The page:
Essentially, you have a new job. The term "stepping down from a leadership position" implies that the job you now have is a lesser job, and that perhaps you thought you had already mastered it. But leadership is a different focus, requires different skills and is only peripherally related to the skills you need to be successful at the bedside.
You don't say how long you've been in your new position, but we tell new grads that it takes a year to become competent. I've observed that it takes 6 months to a year to become competent when switching specialties. You're somewhere between the two -- you have bedside experience, but not recent bedside experience. You don't say whether your previous jobs were Med/Surg or Neuro or L & D . . . . Regardless, you've just changed specialties in a major way. You need time to adjust to the difference in role, to organize your thinking around the immediate needs of patient care rather than the future needs of next year's budget.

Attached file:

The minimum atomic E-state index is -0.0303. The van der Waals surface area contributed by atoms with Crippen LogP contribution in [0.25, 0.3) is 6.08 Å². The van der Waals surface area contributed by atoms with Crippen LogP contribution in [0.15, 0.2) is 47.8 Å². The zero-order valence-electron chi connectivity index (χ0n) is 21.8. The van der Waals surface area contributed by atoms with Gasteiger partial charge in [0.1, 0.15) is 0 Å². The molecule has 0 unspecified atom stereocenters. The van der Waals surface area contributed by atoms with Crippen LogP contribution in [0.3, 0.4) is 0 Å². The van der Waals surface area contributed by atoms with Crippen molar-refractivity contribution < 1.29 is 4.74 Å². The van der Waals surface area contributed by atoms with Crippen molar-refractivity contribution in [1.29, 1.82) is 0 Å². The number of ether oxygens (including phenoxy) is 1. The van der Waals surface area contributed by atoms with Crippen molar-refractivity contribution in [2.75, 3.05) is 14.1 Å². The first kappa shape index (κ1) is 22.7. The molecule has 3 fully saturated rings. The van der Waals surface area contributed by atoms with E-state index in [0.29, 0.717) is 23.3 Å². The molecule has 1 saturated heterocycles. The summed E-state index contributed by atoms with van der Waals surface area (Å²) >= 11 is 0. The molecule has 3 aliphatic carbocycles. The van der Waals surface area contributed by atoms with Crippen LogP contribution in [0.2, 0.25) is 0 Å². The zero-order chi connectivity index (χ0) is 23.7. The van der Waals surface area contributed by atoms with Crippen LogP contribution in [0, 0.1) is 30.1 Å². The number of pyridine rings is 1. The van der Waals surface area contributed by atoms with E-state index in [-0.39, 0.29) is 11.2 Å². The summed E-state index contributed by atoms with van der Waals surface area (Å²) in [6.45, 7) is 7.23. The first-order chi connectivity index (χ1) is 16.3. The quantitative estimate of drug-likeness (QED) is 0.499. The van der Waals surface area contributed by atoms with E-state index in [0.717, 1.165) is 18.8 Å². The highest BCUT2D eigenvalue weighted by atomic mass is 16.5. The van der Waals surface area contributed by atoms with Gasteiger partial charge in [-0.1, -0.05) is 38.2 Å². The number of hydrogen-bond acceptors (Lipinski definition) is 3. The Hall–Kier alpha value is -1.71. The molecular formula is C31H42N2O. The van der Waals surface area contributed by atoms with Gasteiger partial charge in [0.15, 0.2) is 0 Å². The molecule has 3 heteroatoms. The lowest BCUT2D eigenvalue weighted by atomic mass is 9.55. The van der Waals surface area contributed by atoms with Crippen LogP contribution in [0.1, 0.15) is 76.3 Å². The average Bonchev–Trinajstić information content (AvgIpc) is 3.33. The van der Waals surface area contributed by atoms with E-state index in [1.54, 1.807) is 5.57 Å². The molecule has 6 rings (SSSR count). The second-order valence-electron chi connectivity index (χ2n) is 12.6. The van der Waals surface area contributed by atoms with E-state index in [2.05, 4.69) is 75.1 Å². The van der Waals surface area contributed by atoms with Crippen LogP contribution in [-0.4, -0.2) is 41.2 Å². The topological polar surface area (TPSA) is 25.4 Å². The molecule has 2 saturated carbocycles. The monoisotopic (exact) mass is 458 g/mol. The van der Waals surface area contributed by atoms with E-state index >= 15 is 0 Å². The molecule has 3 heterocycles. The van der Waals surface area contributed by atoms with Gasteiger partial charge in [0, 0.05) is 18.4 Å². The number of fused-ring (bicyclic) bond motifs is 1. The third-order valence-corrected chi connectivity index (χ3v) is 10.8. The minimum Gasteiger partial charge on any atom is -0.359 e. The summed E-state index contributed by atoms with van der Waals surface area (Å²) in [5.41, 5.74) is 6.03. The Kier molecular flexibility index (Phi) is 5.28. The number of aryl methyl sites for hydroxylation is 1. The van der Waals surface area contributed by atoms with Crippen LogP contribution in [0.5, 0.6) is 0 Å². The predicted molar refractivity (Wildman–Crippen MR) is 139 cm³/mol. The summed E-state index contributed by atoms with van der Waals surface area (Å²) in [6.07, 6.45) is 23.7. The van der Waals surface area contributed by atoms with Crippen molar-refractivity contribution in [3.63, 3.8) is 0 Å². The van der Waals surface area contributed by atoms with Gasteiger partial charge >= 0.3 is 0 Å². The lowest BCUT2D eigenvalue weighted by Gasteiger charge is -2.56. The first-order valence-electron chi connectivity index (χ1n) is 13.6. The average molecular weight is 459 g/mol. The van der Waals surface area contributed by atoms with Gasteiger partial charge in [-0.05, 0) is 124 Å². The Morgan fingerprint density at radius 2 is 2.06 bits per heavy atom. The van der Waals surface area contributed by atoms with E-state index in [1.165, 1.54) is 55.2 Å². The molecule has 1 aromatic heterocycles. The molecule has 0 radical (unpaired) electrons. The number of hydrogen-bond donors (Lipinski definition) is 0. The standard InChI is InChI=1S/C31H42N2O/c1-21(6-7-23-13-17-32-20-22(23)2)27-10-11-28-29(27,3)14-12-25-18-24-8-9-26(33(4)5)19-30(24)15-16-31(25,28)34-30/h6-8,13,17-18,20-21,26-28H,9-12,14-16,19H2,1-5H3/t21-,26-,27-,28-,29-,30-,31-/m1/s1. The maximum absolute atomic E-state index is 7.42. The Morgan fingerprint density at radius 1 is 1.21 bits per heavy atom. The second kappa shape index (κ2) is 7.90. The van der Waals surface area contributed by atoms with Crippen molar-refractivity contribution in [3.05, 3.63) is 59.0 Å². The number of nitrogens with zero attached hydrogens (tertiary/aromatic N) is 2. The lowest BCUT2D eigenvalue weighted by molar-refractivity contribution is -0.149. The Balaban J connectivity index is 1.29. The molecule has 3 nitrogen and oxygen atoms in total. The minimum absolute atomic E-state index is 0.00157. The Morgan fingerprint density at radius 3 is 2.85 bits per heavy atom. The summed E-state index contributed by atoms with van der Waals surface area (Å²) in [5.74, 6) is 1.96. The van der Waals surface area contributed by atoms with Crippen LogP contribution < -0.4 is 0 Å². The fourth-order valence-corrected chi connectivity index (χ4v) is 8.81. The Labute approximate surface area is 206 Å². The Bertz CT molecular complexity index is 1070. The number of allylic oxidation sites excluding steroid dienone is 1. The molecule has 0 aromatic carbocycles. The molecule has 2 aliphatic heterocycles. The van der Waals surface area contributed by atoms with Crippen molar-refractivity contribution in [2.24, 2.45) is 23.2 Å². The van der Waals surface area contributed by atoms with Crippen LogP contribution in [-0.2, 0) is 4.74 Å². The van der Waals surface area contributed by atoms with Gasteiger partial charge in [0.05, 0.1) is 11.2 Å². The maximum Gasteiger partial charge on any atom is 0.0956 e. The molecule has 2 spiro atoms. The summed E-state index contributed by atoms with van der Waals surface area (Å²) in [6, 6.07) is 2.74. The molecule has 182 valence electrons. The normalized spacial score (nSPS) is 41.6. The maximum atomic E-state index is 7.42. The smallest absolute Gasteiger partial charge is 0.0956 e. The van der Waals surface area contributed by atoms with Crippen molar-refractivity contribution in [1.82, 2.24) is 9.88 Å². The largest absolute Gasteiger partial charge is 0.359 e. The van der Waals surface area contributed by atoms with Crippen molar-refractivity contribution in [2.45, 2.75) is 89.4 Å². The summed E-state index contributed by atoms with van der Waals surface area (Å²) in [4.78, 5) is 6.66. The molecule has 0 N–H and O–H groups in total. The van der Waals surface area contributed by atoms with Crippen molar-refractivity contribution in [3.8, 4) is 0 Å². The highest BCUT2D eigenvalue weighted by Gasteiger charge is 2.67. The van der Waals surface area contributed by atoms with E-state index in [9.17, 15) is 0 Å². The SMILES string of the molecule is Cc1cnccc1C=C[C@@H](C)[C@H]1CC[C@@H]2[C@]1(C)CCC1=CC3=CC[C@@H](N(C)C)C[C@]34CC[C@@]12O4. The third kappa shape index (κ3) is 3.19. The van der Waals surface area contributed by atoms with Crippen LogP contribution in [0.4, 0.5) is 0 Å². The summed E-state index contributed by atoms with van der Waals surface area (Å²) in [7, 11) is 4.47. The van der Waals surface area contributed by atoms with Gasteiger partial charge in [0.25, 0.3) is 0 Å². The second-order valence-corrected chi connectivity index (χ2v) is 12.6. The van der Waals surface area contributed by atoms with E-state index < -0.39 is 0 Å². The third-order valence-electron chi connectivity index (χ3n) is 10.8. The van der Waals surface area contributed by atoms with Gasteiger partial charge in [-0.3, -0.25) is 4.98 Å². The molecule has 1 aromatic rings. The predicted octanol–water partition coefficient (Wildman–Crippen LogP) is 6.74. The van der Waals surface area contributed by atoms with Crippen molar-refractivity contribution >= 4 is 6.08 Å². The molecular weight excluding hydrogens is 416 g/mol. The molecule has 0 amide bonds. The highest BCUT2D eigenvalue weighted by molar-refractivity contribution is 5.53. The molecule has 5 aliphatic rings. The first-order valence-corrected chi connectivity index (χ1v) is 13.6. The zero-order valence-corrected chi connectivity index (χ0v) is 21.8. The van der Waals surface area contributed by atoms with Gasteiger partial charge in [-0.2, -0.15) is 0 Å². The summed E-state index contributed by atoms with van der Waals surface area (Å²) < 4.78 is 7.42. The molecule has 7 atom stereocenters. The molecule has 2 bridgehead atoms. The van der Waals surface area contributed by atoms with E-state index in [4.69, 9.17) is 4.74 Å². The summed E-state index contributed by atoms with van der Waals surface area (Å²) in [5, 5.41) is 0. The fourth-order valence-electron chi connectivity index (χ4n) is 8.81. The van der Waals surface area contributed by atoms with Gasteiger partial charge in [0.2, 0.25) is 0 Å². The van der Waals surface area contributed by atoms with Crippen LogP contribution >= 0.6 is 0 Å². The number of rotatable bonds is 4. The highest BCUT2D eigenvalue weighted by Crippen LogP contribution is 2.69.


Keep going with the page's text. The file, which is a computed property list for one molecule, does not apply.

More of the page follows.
Time management requires a good "brain sheet". Identify someone who seems to have a good handle on time management or a good brain sheet and pick their brains. When asking for help, make sure you're asking the right person. If Sally sucks at IVs, don't ask her to help with yours . . . ask Polly, who is a whiz at IVs. While she's helping, ask for tips. If Meredith has louse time management skills, she's probably not going to be able to help you with turns, lifts, etc. unless you volunteer to "help clean up Mrs. P if you'll help me get Mr. Q up into the chair."
As you become more used the routines, the policies and protocols and the usual medications, it will get easier.